Wednesday, 7 December 2011

Narrowboat or Narrow Boat?


How does the old song go? You say potato, I say tomato? A narrow boat was traditionally a cargo carrying boat found on the British inland waterways from the 18th century onwards. On the UK navigable waterways locks and bridge holes are a minimum of 7 feet wide. The phrase “narrow boat” often refers to the original style of working canal boat, or a modern replica of this type of boat. The first narrow boats were horse drawn wooden boats. Today on the canal there are many replicas of the traditional type of boats, painted with ornate designs of roses and castles. Some enthusiasts are dedicated to restoring the remaining original boats and The Historic Narrow Boat Owners Club was formed in 1966. It is a not-for-profit club dedicated to preserving the working heritage of the canals.

However, the modern meaning of the term “narrow boat” in The Concise Oxford Dictionary simply reads, “A narrow boat is a canal boat, esp. one less than 7 ft. wide”. British Waterways and magazines like Waterways World have adopted the term “narrowboat” to refer to pleasure boats and live-aboard canal boats that are built with the similar style and dimensions to the old cargo carrying narrow boats. Living on a canal boat is now becoming more and more popular and so used boats for sale, barges for sale and houseboats for sale are just some of the options available to people with an interest in living aboard narrowboats and canal boats. Narrowboats are usually built of steel, although some modern ones are now aluminium. Their size, design and history are completely different to that of long-boats or barges.

Although a narrowboat is defined as being no wider than 7 feet, in practice canal boats are usually 6 feet 10 inches wide to allow them to comfortably cruise the canal system and pass through locks and bridges. Most locks can accommodate narrowboats of up to 70 feet in length. However, a shorter boat will allow a boater the freedom to explore more of the network because some locks on a few isolated waterways can be as short as 40 feet. Anything wider than 7 feet is known as a wide-beam or broad-beam, but can often be similar in style and design to a narrowboat. Although they will have an open front deck, this can be enclosed with a removable water-proof covering called a cratch cover. A traditional narrowboat stern is so short that the helmsman actually stands on the back step, inside the hatch. In a semi-trad boat there is no roof over the engine space and there may be bench seats against the side walls. A cruiser stern provides a larger, open back deck, sometimes with a railing around it.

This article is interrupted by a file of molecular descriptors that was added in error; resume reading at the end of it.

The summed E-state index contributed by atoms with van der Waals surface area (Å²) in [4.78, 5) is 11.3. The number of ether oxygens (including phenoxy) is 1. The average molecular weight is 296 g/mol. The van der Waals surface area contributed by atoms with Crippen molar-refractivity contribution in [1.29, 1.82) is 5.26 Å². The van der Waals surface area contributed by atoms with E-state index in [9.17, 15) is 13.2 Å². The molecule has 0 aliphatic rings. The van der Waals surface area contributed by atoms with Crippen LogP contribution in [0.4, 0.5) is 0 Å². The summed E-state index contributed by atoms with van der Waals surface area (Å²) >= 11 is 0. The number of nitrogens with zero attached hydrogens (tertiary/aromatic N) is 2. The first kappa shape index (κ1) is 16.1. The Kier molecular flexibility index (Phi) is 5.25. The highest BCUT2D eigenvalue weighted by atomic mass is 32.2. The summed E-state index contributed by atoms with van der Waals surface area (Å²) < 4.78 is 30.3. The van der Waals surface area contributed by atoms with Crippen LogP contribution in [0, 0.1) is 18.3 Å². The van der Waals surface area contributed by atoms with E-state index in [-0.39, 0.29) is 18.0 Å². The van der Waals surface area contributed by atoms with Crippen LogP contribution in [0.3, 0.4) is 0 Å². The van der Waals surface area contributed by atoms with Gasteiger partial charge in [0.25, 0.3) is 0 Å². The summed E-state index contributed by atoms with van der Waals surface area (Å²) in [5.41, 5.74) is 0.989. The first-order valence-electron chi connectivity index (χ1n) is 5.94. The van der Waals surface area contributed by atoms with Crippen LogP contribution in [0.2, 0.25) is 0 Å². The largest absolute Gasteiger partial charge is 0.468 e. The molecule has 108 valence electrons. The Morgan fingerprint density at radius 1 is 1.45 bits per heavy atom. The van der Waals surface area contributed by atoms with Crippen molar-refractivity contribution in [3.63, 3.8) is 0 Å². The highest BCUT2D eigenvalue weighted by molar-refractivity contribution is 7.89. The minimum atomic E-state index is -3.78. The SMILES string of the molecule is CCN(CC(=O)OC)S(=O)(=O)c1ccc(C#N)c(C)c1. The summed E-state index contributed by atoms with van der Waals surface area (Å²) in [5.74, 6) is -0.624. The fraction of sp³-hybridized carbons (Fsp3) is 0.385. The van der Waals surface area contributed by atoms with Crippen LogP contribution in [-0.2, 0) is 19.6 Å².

So from their gritty beginnings as an integral part of the Industrial Revolution narrow boats and canal boats have evolved and diversified. Interest in the leisure boating industry was ignited after the second world war thanks to the enthusiasm of L.T.C Rolt and the IWA, living aboard a narrowboat is still growing in popularity and cargo carrying continues to be a practical use of the inland waterways.



Useful Links
The Historic Narrow Boat Owners Club

Choosing a Boat – Part 1

Boatshed Grand Union canal and narrowboats for sale

Old Working Boat Image Credit: R.P Marks


Disclosure: I wrote this post for Boatshed Grand Union.

For business blogging, virtual assistance and other services visit http://www.peggymelmoth.wordpress.com/


4 comments:

Andrew Denny said...

Waterways World adopted the single word spelling 'narrowboat' in the 1970s to distinguish the format of a boat built specifically for the 7' x 72' narrow locks of the English midland waterways.

Now we are in the age of Google, it's proved singularly helpful, to avoid turning up search results for any boat which just happens to be narrow. A quick search will soon turn up numerous examples of 'narrow boats' such as kayaks.)

Purists sometimes still insist on writing and saying it as two separate words, and The Times Style Guide lists it thus.

However, it *is* now a matter of style, no more. The Guardian Style Guide lists it as one word, but that's largely because I wrote the entry!

Boat Wife said...

Thanks Andrew :-)
I like the term 'narrowboat' because, as you say, it distinguishes it from just any boat that happens to be narrow.

Mike, Mags, Poppy and Abbey said...

Don't forget the hyphonated version, narrow-boat. Hyphenating is simply a way of combining two ordinary words to form one with a more specific meaning.

Boat Wife said...

Thanks Mike & Mags! Haven't seen that version about much though?